Editor's note: Contrary to reporting in an earlier version of this story, Lilly and Pfizer settled with the Department of Justice, not the FTC. The Fool regrets the error.

Poor Bristol-Myers Squibb (NYSE:BMY); the company has to pay $2.1 million to settle a Federal Trade Commission investigation. The company had been trying to pay at least $40 million to generic-drug maker Apotex to delay the launch of a generic version of blood thinner Plavix, which Bristol-Myers sells with sanofi-aventis (NYSE:SNY). The deal fell apart and Apotex flooded the market with generics -- but the patent was eventually upheld in court -- and the FTC is sticking Bristol-Myers with the bill nonetheless.                        

Then again, it's not really very disruptive to business, considering Bristol-Myers garnered $5.6 billion in sales of Plavix last year. The federal government has been much harder on companies for doing other things. For instance, the Department of Justice accepted settlements from Eli Lilly (NYSE: LLY) and Pfizer (NYSE: PFE) that were in the billions.

But Bristol-Myers Squibb's settlement is a reminder that the FTC isn't too keen on branded-drug makers paying their generic-drug counterparts to stay off the market.

Instead, to avoid court decisions, branded-drug makers agree to let generic-drug makers launch before their patents expire -- the ones the generic-drug makers think are unenforceable. Teva Pharmaceutical (NASDAQ:TEVA) is the king of this, recently settling with Medicis Pharmaceutical (NYSE:MRX) and AstraZeneca (NYSE:AZN).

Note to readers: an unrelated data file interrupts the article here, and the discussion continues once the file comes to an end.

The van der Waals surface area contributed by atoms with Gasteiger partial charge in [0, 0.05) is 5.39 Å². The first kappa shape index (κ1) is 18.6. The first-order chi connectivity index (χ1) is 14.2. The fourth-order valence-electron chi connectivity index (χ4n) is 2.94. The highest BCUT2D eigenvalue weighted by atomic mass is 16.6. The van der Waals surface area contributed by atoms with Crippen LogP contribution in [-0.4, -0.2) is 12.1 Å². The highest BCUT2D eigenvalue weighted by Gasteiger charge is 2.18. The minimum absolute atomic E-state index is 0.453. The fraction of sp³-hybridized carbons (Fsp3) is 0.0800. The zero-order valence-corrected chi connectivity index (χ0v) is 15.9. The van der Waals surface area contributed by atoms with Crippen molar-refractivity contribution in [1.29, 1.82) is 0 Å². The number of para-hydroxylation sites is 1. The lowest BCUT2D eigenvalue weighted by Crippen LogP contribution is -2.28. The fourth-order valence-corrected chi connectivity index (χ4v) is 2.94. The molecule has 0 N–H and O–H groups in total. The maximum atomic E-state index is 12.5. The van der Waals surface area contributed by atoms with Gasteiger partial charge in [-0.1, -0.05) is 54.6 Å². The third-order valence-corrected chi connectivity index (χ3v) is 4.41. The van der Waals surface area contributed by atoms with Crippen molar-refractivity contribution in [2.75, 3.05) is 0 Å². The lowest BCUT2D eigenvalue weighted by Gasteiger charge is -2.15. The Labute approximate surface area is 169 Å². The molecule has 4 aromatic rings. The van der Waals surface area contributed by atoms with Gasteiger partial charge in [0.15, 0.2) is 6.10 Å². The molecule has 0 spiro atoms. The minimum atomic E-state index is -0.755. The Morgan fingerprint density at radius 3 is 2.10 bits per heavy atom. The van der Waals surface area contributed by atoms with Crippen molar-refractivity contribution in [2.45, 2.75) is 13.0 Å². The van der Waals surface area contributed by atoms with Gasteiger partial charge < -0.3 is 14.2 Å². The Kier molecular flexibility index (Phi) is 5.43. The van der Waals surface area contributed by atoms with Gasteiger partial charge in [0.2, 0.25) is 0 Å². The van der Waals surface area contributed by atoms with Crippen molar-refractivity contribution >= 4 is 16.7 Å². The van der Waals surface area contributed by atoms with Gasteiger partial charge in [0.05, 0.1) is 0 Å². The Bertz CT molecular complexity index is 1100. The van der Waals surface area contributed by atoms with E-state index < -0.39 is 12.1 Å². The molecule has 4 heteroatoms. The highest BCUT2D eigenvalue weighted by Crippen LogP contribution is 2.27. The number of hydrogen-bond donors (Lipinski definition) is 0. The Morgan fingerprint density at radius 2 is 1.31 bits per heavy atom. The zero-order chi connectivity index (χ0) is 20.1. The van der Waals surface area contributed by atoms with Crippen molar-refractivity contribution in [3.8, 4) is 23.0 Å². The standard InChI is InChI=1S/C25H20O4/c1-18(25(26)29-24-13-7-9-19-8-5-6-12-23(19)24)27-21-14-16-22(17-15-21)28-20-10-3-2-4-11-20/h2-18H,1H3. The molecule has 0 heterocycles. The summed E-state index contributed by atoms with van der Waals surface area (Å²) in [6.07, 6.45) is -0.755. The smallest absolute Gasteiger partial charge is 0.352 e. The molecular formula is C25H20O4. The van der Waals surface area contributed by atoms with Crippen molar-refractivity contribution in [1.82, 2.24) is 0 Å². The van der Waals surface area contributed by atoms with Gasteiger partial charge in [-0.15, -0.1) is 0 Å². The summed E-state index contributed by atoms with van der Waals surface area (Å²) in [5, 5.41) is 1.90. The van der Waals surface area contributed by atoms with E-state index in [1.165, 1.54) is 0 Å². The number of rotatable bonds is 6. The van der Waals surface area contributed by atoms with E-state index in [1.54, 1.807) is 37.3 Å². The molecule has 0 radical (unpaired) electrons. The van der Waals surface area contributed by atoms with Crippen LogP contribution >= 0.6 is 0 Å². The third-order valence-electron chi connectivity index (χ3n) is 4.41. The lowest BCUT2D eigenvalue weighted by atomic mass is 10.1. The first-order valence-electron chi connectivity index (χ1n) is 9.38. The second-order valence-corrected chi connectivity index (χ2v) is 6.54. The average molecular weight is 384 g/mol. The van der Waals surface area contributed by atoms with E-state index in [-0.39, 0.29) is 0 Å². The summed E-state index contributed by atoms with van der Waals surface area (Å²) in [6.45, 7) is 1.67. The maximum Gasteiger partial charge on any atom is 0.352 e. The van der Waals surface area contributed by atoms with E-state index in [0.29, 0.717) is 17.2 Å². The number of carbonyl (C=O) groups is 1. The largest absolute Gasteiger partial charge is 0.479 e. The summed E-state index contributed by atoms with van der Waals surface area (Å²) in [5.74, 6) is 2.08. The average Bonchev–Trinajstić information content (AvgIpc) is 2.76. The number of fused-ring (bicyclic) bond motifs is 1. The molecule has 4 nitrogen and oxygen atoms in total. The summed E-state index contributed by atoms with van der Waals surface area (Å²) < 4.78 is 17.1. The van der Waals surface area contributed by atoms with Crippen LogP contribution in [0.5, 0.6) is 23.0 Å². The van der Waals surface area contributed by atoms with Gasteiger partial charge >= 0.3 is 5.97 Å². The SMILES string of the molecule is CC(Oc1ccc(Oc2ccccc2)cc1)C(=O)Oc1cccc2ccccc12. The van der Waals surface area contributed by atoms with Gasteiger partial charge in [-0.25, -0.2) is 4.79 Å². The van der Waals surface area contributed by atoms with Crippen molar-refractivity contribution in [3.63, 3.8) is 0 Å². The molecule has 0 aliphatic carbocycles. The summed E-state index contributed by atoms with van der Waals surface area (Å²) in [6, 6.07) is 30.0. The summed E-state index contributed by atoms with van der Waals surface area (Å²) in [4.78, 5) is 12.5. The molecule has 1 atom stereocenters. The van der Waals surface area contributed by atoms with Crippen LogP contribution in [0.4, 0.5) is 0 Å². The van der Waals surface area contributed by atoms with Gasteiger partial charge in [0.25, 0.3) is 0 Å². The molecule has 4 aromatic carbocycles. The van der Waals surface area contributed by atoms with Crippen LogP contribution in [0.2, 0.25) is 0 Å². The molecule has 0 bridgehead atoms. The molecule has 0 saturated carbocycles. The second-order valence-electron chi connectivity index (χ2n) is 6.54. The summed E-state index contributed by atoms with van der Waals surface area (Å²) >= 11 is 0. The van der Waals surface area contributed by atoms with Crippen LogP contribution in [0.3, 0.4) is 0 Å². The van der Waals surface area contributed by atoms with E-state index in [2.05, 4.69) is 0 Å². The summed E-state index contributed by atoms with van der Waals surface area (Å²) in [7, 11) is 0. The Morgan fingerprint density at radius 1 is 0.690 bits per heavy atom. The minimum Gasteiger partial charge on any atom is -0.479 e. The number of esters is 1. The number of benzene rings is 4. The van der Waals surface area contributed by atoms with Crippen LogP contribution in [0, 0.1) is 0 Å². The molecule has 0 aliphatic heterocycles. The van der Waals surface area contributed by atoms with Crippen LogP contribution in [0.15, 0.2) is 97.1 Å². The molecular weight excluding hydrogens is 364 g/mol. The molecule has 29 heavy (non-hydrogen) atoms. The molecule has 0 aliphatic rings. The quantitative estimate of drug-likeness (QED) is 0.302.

That way is a win-win for both sides because they each have something to lose if the patent challenge doesn't go their way in court. How early the launch is -- and whether the branded-drug company gets royalties -- is determined by how strong each side thinks their case is.

The big question is whether these deals will be allowed to continue. President Obama has made it perfectly clear that he wants to lower health-care costs -- and earlier generic-drug launches would certainly help accomplish that. One has to wonder whether the administration will put more scrutiny on these deals.

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Fool contributor Brian Orelli, Ph.D., doesn't own shares of any company mentioned in this article. The Fool has a disclosure policy.